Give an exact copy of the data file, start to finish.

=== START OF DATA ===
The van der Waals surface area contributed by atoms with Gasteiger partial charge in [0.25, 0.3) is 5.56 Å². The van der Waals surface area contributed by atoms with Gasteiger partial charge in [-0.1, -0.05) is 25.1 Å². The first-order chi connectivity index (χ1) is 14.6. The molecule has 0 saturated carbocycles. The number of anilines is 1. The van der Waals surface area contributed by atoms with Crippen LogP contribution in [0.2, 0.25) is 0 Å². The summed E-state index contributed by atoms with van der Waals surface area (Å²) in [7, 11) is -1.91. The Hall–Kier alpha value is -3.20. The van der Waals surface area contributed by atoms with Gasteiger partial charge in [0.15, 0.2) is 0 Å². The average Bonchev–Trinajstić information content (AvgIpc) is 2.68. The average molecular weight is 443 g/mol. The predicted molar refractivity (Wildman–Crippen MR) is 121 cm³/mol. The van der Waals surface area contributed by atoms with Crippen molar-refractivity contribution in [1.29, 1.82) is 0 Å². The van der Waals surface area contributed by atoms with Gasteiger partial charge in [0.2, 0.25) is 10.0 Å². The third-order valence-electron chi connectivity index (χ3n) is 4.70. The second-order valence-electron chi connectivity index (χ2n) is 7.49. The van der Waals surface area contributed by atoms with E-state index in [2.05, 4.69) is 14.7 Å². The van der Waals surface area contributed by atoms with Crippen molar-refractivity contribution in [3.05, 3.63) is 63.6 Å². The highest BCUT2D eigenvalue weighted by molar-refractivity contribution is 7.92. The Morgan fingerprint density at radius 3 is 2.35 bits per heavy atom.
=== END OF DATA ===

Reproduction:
The van der Waals surface area contributed by atoms with Gasteiger partial charge in [0.25, 0.3) is 5.56 Å². The van der Waals surface area contributed by atoms with Gasteiger partial charge in [-0.1, -0.05) is 25.1 Å². The first-order chi connectivity index (χ1) is 14.6. The molecule has 0 saturated carbocycles. The number of anilines is 1. The van der Waals surface area contributed by atoms with Crippen LogP contribution in [0.2, 0.25) is 0 Å². The summed E-state index contributed by atoms with van der Waals surface area (Å²) in [7, 11) is -1.91. The Hall–Kier alpha value is -3.20. The van der Waals surface area contributed by atoms with Gasteiger partial charge in [0.15, 0.2) is 0 Å². The average Bonchev–Trinajstić information content (AvgIpc) is 2.68. The average molecular weight is 443 g/mol. The predicted molar refractivity (Wildman–Crippen MR) is 121 cm³/mol. The van der Waals surface area contributed by atoms with Crippen molar-refractivity contribution in [1.29, 1.82) is 0 Å². The van der Waals surface area contributed by atoms with Gasteiger partial charge in [0.2, 0.25) is 10.0 Å². The third-order valence-electron chi connectivity index (χ3n) is 4.70. The second-order valence-electron chi connectivity index (χ2n) is 7.49. The van der Waals surface area contributed by atoms with E-state index in [2.05, 4.69) is 14.7 Å². The van der Waals surface area contributed by atoms with Crippen molar-refractivity contribution in [3.05, 3.63) is 63.6 Å². The highest BCUT2D eigenvalue weighted by molar-refractivity contribution is 7.92. The Morgan fingerprint density at radius 3 is 2.35 bits per heavy atom.